If you are going to use a desiccant dryer, I would stick with one that uses activated alumina instead of silica gel. It doesn't break down like silica gel, is very clean and easy to handle (small beads), and is more effective at higher gas temperatures ( hot compressor), and is relatively inexpensive and lasts a long time.

    A lot of folks on the zone use refrigerated dryers but I don't know anything about them or how effective they are for your environment. Maybe someone else can chime in and offer some insight.

    Good Luck,

    Willy

  7. #7
    Registered jimcolt's Avatar
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    I did not notice before my first response that you were located in Guam....my son was stationed there on a U.S. Sub (City of Corpus Christie) until about a year ago...then they moved the sub to Hawaii.

    Being in a tropical region...you definitely should look for either a refrigerated dryer system or a dessicant dryer. Flyinwilly has good suggestions about dessicant dryers....and there should always be a particulate filter after a dessicant dryer.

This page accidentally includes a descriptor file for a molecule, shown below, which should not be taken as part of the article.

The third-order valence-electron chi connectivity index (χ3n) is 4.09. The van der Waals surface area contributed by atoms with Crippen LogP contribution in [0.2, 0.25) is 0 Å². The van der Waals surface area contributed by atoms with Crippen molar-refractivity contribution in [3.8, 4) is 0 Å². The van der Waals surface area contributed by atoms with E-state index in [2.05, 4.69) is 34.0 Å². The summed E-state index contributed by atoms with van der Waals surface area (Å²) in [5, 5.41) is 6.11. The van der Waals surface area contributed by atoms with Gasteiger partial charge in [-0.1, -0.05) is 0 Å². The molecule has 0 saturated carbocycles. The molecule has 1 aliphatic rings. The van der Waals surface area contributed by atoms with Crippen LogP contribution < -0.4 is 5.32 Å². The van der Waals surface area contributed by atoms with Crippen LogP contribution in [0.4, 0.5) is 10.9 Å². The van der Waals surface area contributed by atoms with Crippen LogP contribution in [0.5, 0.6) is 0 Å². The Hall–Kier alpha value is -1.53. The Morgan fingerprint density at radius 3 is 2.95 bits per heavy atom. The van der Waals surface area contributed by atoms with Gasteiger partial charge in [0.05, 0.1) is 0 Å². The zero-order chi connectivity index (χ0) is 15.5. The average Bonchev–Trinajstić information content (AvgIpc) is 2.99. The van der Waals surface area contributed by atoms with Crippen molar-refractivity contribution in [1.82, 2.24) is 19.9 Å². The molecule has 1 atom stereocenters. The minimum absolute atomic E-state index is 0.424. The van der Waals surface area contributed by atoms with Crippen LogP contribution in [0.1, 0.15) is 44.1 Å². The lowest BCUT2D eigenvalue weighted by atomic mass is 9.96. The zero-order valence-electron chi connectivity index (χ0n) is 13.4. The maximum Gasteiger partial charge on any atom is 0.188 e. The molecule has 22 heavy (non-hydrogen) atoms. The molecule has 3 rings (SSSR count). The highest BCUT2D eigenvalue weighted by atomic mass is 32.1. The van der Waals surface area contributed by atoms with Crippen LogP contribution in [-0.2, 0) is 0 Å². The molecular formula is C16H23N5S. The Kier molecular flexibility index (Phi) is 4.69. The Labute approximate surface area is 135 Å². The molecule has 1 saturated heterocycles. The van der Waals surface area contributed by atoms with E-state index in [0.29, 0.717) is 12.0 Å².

If you are looking at low cost...I have heard decent reports about the Harbor Freight refrigerated dryer...usually priced at about $350.....sometimes on sale for $299 or so.

    This same type of equipment is used for automotive paint spray applications....so often you can find this equipment used...for a decent price when a shop closes.

    Jim Colt Hypertherm


    Quote Originally Posted by Genopsyism View Post
    Thanks for the detailed information. I don't have much experience with pneumatics and this information is very helpful. I live in the tropics, rain fall exceeds 100 inches / year so I’m going to need to implement one of your high humidity suggestions. The dessicant drier seems like the best choice for a hobbyist attempting to keep costs down. This approach should save me money on consumables while increasing cut quality. If there are any particular driers that you’re fond of, suggestions would be appreciated.

    Thanks,
    Andy

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    Quote Originally Posted by jimcolt View Post

    If you are looking at low cost...I have heard decent reports about the Harbor Freight dessicant dryer...usually priced at about $350.....sometimes on sale for $299 or so.